Isaacson’s style of biography — already evident in his appreciations of Einstein and Franklin and Leonardo — can be dubbed “qualified hagiography”. He’s trying to hit a balance between the kind of whig history that will make complex materials accessible, and the kind of account that will stand the inspection of academic historians. His heroes’ flaws are explored, but their heroism is upheld. It’s a structural device, and pick at it however you want, it makes for a rattlingly good story.

Jennifer Doudna was born in 1964 and grew up on Big Island, Hawaii. Inspired by an old paperback copy of The Double Helix by DNA pioneer James Watson, she devoted her life to understanding the chemistry of living things. Over her career she championed DNA’s smaller, more active cousin RNA, which brought to her notice a remarkable mechanism, developed by single-celled organisms in their 3.1-million-year war with viruses. Each of these cells used RNA to build their very own immune system.

Understanding that mechanism was Doudna’s triumph, shared with her colleague Emmanuelle Charpentier; both conspicuously deserved the Nobel prize awarded them last year.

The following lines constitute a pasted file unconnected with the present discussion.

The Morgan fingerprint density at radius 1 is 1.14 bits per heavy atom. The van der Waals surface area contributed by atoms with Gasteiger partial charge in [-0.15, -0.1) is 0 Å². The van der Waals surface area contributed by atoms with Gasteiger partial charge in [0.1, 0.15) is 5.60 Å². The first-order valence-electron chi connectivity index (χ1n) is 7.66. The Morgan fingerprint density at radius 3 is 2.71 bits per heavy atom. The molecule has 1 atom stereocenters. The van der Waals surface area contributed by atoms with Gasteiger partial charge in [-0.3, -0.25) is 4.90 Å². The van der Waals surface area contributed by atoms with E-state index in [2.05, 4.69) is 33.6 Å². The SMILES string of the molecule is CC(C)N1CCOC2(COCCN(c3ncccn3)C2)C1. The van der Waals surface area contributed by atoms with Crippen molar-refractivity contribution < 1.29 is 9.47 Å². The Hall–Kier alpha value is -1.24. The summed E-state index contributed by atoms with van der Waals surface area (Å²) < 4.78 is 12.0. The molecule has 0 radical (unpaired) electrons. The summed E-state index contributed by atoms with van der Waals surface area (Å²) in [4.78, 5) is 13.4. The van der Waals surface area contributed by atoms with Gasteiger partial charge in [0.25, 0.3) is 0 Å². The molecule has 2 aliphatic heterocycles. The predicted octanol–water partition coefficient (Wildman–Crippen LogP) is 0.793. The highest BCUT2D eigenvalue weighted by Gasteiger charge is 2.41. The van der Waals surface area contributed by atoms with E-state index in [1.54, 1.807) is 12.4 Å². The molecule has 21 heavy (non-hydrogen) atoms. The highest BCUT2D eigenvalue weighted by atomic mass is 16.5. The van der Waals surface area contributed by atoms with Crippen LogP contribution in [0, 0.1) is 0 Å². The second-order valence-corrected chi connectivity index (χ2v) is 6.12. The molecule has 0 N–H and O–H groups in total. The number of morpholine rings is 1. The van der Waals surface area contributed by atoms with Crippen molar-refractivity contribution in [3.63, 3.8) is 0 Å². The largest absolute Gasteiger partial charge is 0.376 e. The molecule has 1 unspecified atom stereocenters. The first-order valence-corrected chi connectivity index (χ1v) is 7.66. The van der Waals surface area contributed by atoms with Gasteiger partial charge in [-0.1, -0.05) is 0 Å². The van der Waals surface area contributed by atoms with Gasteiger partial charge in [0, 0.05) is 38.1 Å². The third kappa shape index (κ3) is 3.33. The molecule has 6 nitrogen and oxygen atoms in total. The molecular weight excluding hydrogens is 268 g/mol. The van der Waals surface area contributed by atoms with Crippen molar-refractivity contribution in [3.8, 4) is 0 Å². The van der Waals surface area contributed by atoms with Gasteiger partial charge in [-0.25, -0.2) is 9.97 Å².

Showing that this mechanism worked in cells like our own, though, would change everything, including our species’ relationship with its own evolution. This technology has the power to eradicate both disease (good) and ordinary human variety (really not so good at all).

In 2012, the year of the great race, Doudna’s Berkeley lab knew nothing like enough about working with human cells. Zhang’s lab knew nothing like enough about the biochemical wrinkles that drove CRISPR. Their rivalrous decision not to pool CRISPR-Cas9 intellectual property would pave the way for an epic patent battle.

COVID-19 has changed all that, ushering in an extraordinary cultural shift.. Led by Doudna and Zhang, last year most academic labs declared that their discoveries would be made available to anyone fighting the virus. New on-line forums have blossomed, breaking the stranglehold of expensive paywall-protected journals.